After stem cell transplants for blood cancers, patients — with help from their caregivers — must be careful to avoid infections.
Nikki Mann knows first-hand that it takes patience, diligence and teamwork to help a loved one recover from a stem-cell transplant following a blood cancer diagnosis.
Her husband, Bill Mann, successfully underwent a stem-cell transplant in 2004, four years after he was diagnosed with multiple myeloma at the age of 45.
Although the transplant was uncharted territory for the Manns, Nikki’s role as caregiver had already been cemented through their initial years of his cancer saga. This time, they both had to be mindful of the heightened risk for infection in the ensuing days and weeks, because a stem-cell recipient’s immune system is weakened for a period of time after a transplant.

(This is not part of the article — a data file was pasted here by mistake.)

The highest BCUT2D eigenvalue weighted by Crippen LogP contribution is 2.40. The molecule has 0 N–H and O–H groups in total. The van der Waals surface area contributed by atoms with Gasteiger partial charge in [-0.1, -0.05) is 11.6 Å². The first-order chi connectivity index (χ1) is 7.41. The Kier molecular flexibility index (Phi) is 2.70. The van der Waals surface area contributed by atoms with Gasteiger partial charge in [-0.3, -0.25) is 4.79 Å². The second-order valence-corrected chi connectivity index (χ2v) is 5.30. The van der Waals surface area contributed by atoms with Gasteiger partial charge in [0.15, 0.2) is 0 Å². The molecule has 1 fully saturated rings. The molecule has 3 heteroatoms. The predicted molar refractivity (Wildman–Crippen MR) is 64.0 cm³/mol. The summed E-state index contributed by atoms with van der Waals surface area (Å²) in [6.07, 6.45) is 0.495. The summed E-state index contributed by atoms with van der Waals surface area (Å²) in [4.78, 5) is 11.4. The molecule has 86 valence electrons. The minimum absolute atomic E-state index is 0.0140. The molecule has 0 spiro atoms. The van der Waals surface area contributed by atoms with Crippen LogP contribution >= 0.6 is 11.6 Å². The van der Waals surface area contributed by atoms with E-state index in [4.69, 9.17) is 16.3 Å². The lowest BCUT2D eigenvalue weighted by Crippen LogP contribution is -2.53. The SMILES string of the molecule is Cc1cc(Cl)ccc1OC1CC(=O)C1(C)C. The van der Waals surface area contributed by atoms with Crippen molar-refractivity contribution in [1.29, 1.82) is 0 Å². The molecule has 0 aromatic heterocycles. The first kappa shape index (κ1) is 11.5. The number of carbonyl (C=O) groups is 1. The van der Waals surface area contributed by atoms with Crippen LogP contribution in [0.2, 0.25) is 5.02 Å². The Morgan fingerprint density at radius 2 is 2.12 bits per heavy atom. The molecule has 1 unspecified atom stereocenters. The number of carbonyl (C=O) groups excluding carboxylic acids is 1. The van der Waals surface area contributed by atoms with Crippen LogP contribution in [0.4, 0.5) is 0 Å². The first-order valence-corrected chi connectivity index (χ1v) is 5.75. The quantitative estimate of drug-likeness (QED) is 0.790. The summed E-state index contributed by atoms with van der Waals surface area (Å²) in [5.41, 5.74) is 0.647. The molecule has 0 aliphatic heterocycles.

From an infection standpoint, the main risks are viral and fungal infections, but some bacterial infection risk is present too, particularly for patients whose treatment regimen relies on intravenous catheters that stay implanted for months at a time, says medical oncologist Ravi Vij, a specialist in bone marrow/stem cell transplants at the Siteman Cancer Center at the Washington University School of Medicine in St. Louis, Mo.